A mandate toward open source initiatives and a federal agency review that found using Postgres software (object-relational database management system) and support from EnterpriseDB for a proposed project would cost 92% less than Oracle is accelerating the interest of government agencies and defense contractors who are taking advantage of the price-performance leadership of Postgres, according to Ed Boyajian, CEO and President of EnterpriseDB. The provider of PostgreSQL products and Oracle database compatibility solutions has hired Loren Osborn as Director, Government. He comes over from Gartner, where he was head of the US Navy program that helped related clients with strategies, planning, execution and management of new technology projects.
The US government, which actually helped fund the initial development of Postgres, accounts for a significant portion of the company’s business, with more than 40 federal agencies with deployments of Postgres and EnterpriseDB products. The number of government agencies among the more than 2,000 organizations in EnterpriseDB’s customer base rose by 40% over the past year. Customers include the Federal Aviation Administration (FAA), the National Aeronautics and Space Administration (NASA), the Department of Labor and multiple agencies throughout the Department of Defense (DoD).
There are a number of drivers for the interest in PostgreSQL and alternative database technologies, said Boyajian in a recent interview with IT Trends & Analysis. “I think the first is pain, pain in the enterprise and pain around infrastructure software.”
There is a long history of price pressure, and for most enterprises that burden gets bigger, not smaller, he said. The second driver is data and new technology growth. The creation and use of data is growing dramatically, and not just Big Data, but traditional data is growing around 10% annually, said Boyajian. For a market currently valued at $25 billion, that’s another $2.5 billion being added annually, but a lot of the new technologies don’t have budgets allocated for them.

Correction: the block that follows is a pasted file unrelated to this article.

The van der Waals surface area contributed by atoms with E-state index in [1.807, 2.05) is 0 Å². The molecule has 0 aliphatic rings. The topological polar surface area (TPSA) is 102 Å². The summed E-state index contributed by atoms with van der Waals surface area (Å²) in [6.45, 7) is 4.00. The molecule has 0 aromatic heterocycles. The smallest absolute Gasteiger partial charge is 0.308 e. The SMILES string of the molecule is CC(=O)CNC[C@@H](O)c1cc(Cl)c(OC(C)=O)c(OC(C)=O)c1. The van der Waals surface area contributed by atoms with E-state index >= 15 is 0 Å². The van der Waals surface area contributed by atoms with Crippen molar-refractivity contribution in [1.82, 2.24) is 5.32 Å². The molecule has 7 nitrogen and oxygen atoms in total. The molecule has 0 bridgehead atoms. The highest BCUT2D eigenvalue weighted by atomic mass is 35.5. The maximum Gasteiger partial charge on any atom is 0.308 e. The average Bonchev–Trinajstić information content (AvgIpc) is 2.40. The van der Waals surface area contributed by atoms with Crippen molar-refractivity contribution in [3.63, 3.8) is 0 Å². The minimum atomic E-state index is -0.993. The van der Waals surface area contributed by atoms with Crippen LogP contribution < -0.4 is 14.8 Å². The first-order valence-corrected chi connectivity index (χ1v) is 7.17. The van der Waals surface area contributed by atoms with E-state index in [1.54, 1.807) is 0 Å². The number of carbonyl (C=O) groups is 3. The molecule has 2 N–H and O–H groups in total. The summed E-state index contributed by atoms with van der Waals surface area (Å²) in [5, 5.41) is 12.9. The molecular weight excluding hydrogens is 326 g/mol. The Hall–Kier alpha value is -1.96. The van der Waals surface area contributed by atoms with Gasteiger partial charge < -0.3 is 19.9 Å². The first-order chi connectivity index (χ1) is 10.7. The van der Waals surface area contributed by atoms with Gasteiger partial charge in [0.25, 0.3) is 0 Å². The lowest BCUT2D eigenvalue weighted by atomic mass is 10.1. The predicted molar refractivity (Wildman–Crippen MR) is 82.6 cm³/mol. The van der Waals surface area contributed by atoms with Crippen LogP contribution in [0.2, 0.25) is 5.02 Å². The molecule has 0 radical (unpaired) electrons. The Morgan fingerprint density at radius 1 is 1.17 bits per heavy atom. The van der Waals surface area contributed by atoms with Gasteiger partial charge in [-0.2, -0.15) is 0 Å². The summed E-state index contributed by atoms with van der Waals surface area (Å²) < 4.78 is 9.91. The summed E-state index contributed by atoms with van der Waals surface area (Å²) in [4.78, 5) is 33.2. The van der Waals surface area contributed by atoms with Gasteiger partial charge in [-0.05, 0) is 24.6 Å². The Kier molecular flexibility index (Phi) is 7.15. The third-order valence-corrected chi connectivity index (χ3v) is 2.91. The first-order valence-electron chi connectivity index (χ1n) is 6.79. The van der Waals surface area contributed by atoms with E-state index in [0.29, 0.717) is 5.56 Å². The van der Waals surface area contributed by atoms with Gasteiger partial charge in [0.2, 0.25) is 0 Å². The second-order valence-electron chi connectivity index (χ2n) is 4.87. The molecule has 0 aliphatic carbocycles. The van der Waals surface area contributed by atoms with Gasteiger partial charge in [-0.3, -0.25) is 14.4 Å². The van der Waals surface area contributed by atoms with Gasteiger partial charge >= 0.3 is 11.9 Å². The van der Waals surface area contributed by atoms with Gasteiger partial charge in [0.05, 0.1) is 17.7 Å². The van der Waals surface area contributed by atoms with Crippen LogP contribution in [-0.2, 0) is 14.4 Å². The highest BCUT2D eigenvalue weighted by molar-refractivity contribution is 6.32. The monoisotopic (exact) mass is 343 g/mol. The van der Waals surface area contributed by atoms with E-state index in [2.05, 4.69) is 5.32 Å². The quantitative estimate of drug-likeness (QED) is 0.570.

Other drivers include the ongoing improvements in PostgreSQL performance, scalability and manageability. “We play a part in that. The performance tradeoffs that people would have made even five years ago are vanishing, and the price point is extraordinarily low.”
Boyajian said the fourth driver is the commercial ecosystem around PostgreSQL that has grown substantially, while the fifth is the acceleration in PostgreSQL adoption. “Now you’ve got success stories, and you add those things together, it’s a perfect storm.”
Based in Bedford, MA, the company released a report in June that found that almost half the users of PostgreSQL had cut their database costs by 50% or more by migrating to the open source database. The survey of open source PostgreSQL users reported that users had increased their production deployments of PostgreSQL in 2012, with 40% supporting mission-critical applications and 40% driving reporting functions.
Looking ahead, 35% of respondents said within a year their number of PostgreSQL-driven production deployments would increase by half, with 15% planning to double deployments. Overall, 24% of users deployed PostgreSQL for the first in 2012, compared to 14% in 2011 and 15% in 2010.
Founded in 2004, EnterpriseDB shipped its first product in 2005 and now has more than 2,000 customers. It reported 62% YoY sales growth in 2012.
According to a May survey from 451 Research, NoSQL databases had a way to go before their adoption would begin to impact the incumbent database vendors: Oracle MySQL and Oracle Database were used by 80.5% and 28.3% of respondents, respectively, while Microsoft SQL Server was used by 33.2% and PostgreSQL by 29.3%. Both Microsoft SQL Server and Oracle Database usage are expected to decline by 2018, but will still account for a large chunk of the database market, with SQL Server shrinking from 26.1% of respondents in 2013 to 18.1% in 2018, with Oracle going from 18.8% today to 12.3%.
Boyajian is not worried about the emergence of alternative database technologies. If you look inside most enterprises, the absolute number of applications that are running relational databases are not going away anytime soon. “They’re the bread and butter that run businesses today.”